Newswise — Men appear to get greater satisfaction than women when witnessing retribution, a brain imaging study funded by the Wellcome Trust biomedical research charity has revealed.

This evidence of male schadenfreude, or pleasure at seeing revenge exacted, was highlighted during an experiment, published online by Nature today (Jan 18th), undertaken to compare empathy in the brains of people watching someone they either liked, or disliked, suffering pain.

A series of tests was undertaken involving 32 male and female volunteers plus four 'confederates' who were actually actors, but this was kept secret from the rest of the group.

In the first part of the experiment volunteers played a monetary investment game giving cash to one of the actors who had to then decide how much to give back. During each "transaction" the amount was tripled, so it was beneficial for both volunteer and actor to send as much as possible.

The study was designed to allow one actor to behave fairly, by returning a similar amount, while the other, unfair actor, tended to send back very little, if anything at all.

In the second part of the experiment at the Wellcome Department of Imaging Neuroscience in London, at UCL (University College London)**, the volunteer was placed in a magnetic resonance imaging brain scanner, to allow researchers to measure empathic responses as he or she watched the actors receiving a mild electric shock. When the "fair" players received this stimulation "the equivalent of a short bee sting- both female and male volunteers showed empathy activation in pain related areas of the brain " the fronto-insular and anterior cingulate cortices.

When the unfair actor received a shock the women taking part in the experiment showed empathy with them. However brain images of the male volunteers showed no increased activity in the empathy-related pain areas, but did reveal a surge in the nucleus accumbens, the "reward" region of the brain.

This reward- related activity was not seen in the majority of female participants, who appeared to have empathy for both the fair and unfair actors suffering pain.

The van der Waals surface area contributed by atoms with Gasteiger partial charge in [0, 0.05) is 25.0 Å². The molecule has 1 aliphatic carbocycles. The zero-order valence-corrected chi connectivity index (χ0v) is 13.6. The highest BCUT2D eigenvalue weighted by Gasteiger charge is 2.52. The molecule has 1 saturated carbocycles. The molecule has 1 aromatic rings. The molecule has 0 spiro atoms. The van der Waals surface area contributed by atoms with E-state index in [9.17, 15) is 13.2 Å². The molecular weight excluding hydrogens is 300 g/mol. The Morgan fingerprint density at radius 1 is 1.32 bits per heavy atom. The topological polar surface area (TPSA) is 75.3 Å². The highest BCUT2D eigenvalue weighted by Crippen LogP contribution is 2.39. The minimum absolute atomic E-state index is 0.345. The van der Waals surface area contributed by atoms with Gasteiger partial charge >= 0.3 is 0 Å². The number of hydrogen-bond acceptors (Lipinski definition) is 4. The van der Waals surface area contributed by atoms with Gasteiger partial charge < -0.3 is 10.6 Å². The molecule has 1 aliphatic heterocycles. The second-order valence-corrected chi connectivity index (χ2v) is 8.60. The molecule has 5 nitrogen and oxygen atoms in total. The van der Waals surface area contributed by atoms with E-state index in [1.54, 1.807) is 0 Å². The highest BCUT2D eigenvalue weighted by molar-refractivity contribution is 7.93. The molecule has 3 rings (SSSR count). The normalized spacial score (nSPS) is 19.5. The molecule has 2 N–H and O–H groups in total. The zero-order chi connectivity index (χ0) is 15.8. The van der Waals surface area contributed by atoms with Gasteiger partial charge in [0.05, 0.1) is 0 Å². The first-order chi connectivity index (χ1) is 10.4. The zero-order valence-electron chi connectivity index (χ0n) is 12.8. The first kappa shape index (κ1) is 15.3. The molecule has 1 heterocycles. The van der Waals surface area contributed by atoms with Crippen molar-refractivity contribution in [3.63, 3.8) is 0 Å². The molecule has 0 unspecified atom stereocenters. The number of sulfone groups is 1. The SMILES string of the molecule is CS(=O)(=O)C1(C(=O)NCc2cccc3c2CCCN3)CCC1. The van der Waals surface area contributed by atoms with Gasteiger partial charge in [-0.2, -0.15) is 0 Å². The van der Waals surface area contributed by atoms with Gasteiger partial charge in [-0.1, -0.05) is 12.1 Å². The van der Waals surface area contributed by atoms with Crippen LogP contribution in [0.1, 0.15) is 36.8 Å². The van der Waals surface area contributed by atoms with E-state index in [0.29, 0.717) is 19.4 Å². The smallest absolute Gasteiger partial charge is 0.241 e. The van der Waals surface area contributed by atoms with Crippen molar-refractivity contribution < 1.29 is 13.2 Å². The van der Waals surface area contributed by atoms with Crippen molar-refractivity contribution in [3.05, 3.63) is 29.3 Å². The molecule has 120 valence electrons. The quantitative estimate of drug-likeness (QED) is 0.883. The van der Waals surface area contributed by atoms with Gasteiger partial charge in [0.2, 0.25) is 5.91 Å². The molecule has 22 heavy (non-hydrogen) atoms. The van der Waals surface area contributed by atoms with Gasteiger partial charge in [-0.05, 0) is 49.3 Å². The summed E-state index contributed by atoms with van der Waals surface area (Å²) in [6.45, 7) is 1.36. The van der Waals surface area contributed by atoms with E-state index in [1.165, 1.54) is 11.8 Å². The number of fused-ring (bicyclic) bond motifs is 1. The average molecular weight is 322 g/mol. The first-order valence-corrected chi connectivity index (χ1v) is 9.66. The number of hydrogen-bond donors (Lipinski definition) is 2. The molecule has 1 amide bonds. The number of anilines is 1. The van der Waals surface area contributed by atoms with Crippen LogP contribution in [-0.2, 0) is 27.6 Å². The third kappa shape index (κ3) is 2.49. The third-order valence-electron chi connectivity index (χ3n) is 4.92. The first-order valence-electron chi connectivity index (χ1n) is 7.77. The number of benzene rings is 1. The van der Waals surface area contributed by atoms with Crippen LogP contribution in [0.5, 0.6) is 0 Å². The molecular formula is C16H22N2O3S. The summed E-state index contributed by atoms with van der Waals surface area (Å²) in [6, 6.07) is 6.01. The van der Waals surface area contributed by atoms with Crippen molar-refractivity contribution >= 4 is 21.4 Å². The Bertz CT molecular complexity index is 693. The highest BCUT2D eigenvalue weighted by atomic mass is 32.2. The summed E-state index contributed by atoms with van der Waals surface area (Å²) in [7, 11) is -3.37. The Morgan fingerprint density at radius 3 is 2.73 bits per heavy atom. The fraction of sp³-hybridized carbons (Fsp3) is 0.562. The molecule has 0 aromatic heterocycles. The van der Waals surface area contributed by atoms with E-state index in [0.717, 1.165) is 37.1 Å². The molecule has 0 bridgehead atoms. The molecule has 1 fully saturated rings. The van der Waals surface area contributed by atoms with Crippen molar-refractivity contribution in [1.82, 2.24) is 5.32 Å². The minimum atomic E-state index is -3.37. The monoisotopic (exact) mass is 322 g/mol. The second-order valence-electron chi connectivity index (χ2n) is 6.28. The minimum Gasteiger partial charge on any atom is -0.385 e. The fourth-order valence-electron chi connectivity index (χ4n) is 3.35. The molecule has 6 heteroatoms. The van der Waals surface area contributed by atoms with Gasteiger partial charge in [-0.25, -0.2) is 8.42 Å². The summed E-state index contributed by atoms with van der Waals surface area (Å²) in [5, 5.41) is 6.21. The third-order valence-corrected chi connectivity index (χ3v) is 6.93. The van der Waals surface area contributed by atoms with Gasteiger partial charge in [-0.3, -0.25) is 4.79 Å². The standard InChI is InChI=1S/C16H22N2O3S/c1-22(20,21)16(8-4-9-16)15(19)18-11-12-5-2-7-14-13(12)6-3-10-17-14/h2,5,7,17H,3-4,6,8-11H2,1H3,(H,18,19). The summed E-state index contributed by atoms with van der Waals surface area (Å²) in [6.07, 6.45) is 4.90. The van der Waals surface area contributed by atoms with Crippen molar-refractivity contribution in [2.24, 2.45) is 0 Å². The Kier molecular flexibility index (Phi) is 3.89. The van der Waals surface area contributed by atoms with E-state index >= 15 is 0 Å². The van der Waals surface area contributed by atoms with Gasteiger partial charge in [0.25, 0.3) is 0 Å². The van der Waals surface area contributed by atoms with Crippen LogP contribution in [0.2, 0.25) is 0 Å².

Dr Tania Singer, who led the study, said: "During breaks in the tests you could tell from the body language that both the male and female volunteers did not like the actors who had cheated them. They tried to stay away from them as much as possible.

"These emotional responses were later confirmed in questionnaires completed by the volunteers who were asked to judge the actors. They consistently rated the fair player as being more agreeable, more likeable and even more attractive than the unfair actor.

"These results suggest that fairness in social situations shapes the nature of the emotional link we have to other people. We empathize with others if they cooperate and act fairly. But, in contrast, selfish and unfair behaviour compromises this empathic link. So, when the unfair player received a painful shock there was, at most, very little sign of anything registering in the empathy-related region of the men as opposed to the reward-related area where there was activity. They expressed more desire for revenge and seemed to feel satisfaction when unfair people were given what they perceived as deserved physical punishment.

"This type of behaviour has probably been crucial in the evolution of society as the majority of people in a group are motivated to punish those who cheat on the rest. This altruistic behaviour means that people tend to protect each other against being exploited by society's free-loaders, and evolution has probably seeded this sense of justice and moral duty into our brains.

"We will need to confirm these gender differences in larger studies because it is possible the experimental design favoured men as there was a physical rather then psychological or financial threat involved. However this investigation would seem to indicate there is a predominant role for men in maintaining justice and issuing punishment."

Notes to Editors:

* "Empathic Neural Responses are Modulated by the Perceived Fairness of Others." Authors: Tania Singer. Ben Seymour. John P O'Doherty. Klaas E Stephan. Raymond J. Dolan. Chris Frith.

**Wellcome Department of Imaging Neuroscience and UCL Institute of Cognitive Neuroscience, University College London.

The Wellcome Trust is an independent research-funding charity established in 1936 under the will of tropical medicine pioneer Sir Henry Wellcome. The Trust's mission is to promote research with the aim of improving human and animal health and it currently spends more than £400m p.a.

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